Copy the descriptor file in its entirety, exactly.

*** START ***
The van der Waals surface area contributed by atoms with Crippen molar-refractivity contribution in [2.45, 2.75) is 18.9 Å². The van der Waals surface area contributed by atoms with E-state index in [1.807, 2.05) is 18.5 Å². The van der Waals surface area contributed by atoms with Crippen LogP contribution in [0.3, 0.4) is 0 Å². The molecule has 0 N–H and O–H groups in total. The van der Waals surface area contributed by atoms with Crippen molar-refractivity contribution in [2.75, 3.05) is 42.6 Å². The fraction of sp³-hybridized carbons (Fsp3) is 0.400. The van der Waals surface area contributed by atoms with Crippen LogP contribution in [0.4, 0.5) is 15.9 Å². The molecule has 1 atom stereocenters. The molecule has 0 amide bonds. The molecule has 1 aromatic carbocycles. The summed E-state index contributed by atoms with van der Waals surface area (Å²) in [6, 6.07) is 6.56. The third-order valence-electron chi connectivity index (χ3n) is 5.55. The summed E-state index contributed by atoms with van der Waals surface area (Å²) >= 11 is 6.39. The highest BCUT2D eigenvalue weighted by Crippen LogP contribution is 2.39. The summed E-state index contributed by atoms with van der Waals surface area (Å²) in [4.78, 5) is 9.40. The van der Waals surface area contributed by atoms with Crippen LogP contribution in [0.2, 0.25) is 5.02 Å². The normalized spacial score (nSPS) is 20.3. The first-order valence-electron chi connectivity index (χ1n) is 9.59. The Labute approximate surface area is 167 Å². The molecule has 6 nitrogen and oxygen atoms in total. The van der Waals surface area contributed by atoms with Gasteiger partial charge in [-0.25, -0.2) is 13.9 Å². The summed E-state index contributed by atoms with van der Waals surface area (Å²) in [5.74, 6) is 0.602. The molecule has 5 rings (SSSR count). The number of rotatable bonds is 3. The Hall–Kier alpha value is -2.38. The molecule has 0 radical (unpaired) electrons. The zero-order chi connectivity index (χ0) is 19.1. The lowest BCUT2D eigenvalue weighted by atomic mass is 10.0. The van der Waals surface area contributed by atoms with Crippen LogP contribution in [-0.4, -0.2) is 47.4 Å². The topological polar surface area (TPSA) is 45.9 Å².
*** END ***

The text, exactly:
The van der Waals surface area contributed by atoms with Crippen molar-refractivity contribution in [2.45, 2.75) is 18.9 Å². The van der Waals surface area contributed by atoms with E-state index in [1.807, 2.05) is 18.5 Å². The van der Waals surface area contributed by atoms with Crippen LogP contribution in [0.3, 0.4) is 0 Å². The molecule has 0 N–H and O–H groups in total. The van der Waals surface area contributed by atoms with Crippen molar-refractivity contribution in [2.75, 3.05) is 42.6 Å². The fraction of sp³-hybridized carbons (Fsp3) is 0.400. The van der Waals surface area contributed by atoms with Crippen LogP contribution in [0.4, 0.5) is 15.9 Å². The molecule has 1 atom stereocenters. The molecule has 0 amide bonds. The molecule has 1 aromatic carbocycles. The summed E-state index contributed by atoms with van der Waals surface area (Å²) in [6, 6.07) is 6.56. The third-order valence-electron chi connectivity index (χ3n) is 5.55. The summed E-state index contributed by atoms with van der Waals surface area (Å²) >= 11 is 6.39. The highest BCUT2D eigenvalue weighted by Crippen LogP contribution is 2.39. The summed E-state index contributed by atoms with van der Waals surface area (Å²) in [4.78, 5) is 9.40. The van der Waals surface area contributed by atoms with Crippen LogP contribution in [0.2, 0.25) is 5.02 Å². The normalized spacial score (nSPS) is 20.3. The first-order valence-electron chi connectivity index (χ1n) is 9.59. The Labute approximate surface area is 167 Å². The molecule has 6 nitrogen and oxygen atoms in total. The van der Waals surface area contributed by atoms with Gasteiger partial charge in [-0.25, -0.2) is 13.9 Å². The summed E-state index contributed by atoms with van der Waals surface area (Å²) in [5.74, 6) is 0.602. The molecule has 5 rings (SSSR count). The number of rotatable bonds is 3. The Hall–Kier alpha value is -2.38. The molecule has 0 radical (unpaired) electrons. The zero-order chi connectivity index (χ0) is 19.1. The lowest BCUT2D eigenvalue weighted by atomic mass is 10.0. The van der Waals surface area contributed by atoms with Crippen LogP contribution in [-0.4, -0.2) is 47.4 Å². The topological polar surface area (TPSA) is 45.9 Å².